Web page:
I have a character that has not committed a crime, but is wanted by the Feds for questioning and whose mental capacity is in question (ability to make decisions for herself). If she can get on the ship - and into international waters - is she safe from their questioning?


closed as off-topic by Hohmannfan, Aify, MozerShmozer, Erin Thursby, SRM Mar 11 '17 at 3:49

This question appears to be off-topic. The users who voted to close gave this specific reason:

  • "This question does not appear to be about worldbuilding, within the scope defined in the help center." – Hohmannfan, Aify, MozerShmozer, Erin Thursby, SRM
If this question can be reworded to fit the rules in the help center, please edit the question.

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    $\begingroup$ you might get takers at law.se $\endgroup$ – user25818 Mar 11 '17 at 0:02
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    $\begingroup$ Disagree strongly with the off-topic close reason. This question is about building realistic world elements into a story. Just because it might _also_be valid on law does not make it off-topic here. $\endgroup$ – kingledion Mar 11 '17 at 1:14
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    $\begingroup$ @kingledion This falls squarely into: Actions of individual characters, General writing or storytelling, and Elements of plot. Eg: Completely off topic as defined here $\endgroup$ – Aify Mar 11 '17 at 1:53
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    $\begingroup$ Has nothing to do with worldbuilding. $\endgroup$ – George McGinn Mar 11 '17 at 2:03
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    $\begingroup$ @a4android the "element of law" cannot be classified as biological, technological, or magical - neither can the "realistic consequences" of it. Furthermore, the "element" should apply to "specific aspects of that world's societies, cultures, and environment, none of which I see in this question. Off topic. $\endgroup$ – Aify Mar 11 '17 at 7:54

She is now under the absolute control of the captain of the ship.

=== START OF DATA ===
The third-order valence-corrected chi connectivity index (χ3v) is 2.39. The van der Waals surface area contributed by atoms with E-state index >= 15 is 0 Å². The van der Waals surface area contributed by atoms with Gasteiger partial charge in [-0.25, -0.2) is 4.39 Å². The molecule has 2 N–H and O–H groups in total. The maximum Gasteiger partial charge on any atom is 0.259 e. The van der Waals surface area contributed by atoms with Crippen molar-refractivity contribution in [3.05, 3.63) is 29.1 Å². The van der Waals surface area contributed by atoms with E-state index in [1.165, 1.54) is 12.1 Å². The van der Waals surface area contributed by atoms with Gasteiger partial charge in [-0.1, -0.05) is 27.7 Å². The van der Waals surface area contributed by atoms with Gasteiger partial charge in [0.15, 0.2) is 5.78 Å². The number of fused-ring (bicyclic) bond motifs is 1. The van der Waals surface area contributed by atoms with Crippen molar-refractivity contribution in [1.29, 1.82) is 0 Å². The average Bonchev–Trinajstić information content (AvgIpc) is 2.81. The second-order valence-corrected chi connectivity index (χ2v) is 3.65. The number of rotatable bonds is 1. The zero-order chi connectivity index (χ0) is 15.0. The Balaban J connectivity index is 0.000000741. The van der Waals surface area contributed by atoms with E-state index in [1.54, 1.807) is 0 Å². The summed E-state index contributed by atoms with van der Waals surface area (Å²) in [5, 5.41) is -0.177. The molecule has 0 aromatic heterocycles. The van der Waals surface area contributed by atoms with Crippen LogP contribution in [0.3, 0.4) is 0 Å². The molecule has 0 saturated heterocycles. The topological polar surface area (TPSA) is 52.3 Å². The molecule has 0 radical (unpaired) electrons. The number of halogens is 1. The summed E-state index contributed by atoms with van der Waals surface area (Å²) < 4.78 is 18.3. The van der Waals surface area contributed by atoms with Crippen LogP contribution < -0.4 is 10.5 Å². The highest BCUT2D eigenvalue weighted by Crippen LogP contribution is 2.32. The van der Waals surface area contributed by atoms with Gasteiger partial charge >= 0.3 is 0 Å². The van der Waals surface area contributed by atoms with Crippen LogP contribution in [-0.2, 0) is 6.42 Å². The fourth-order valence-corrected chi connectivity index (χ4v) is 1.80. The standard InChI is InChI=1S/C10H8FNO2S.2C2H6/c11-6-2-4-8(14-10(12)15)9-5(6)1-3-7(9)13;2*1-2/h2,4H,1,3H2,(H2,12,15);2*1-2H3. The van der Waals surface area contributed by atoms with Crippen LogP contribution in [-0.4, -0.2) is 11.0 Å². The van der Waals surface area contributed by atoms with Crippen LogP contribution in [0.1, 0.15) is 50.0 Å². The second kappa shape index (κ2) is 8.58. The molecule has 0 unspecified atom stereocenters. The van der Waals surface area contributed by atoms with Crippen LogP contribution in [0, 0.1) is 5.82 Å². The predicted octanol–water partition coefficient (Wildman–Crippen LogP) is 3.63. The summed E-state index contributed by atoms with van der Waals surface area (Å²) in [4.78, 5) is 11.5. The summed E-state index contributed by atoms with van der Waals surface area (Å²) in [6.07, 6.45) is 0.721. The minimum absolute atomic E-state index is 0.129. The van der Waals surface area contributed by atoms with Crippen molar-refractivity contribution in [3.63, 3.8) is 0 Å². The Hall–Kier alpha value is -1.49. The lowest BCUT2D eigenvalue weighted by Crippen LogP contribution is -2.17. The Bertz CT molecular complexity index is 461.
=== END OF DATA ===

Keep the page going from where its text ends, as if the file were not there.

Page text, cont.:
A likely scenario if the Feds know she got on the ship:

Feds contact cruise line and say: do you like being able to dock in US ports? Please have ship xyz come back to port (or just into US waters) so we can offload person xx.

Cruise line to ship xyz's captain: Do you like working for us? Please have ship xyz come back to port (or just into US waters) and in the meantime, please have person xx confined to quarters.

  • $\begingroup$ Thank you! (it apparently wants me to write more than "thank you") So, thank you very much! $\endgroup$ – The Red Hare Mar 11 '17 at 0:14
  • $\begingroup$ Yeah, this is it in a nutshell. $\endgroup$ – can-ned_food Mar 11 '17 at 6:44

Check out Wikipedia's article on International Waters. Ships are generally under the jurisdiction of their flag country (country of registration). The problem with this overly general statement is that the laws relating to what is and is not claimed to be one nation's jurisdiction depend on the fairly arbitrary laws of that nation, as well as international treaties.

Your question lacks specificity. Important questions left unanswered: is she a U.S. Citizen? Which flag is the ship registered under? What is its next port of call? It's very unlikely that the ship will turn around (the costs both in time delays and fuel are too much). It is slightly more likely that a ship would detour to a near-by U.S. port (if there was one). If the feds were willing to helicopter in an agent or two, it's pretty likely that the captain would allow them to question her, depending on relations between the two nations as well as the captain's attitude.

  • $\begingroup$ You address many of the issues with the question, but as an answer you should provide an answer in some of the more likely scenarios (US citizen vs. not; next port in the US vs. not, etc) $\endgroup$ – kingledion Mar 11 '17 at 1:16

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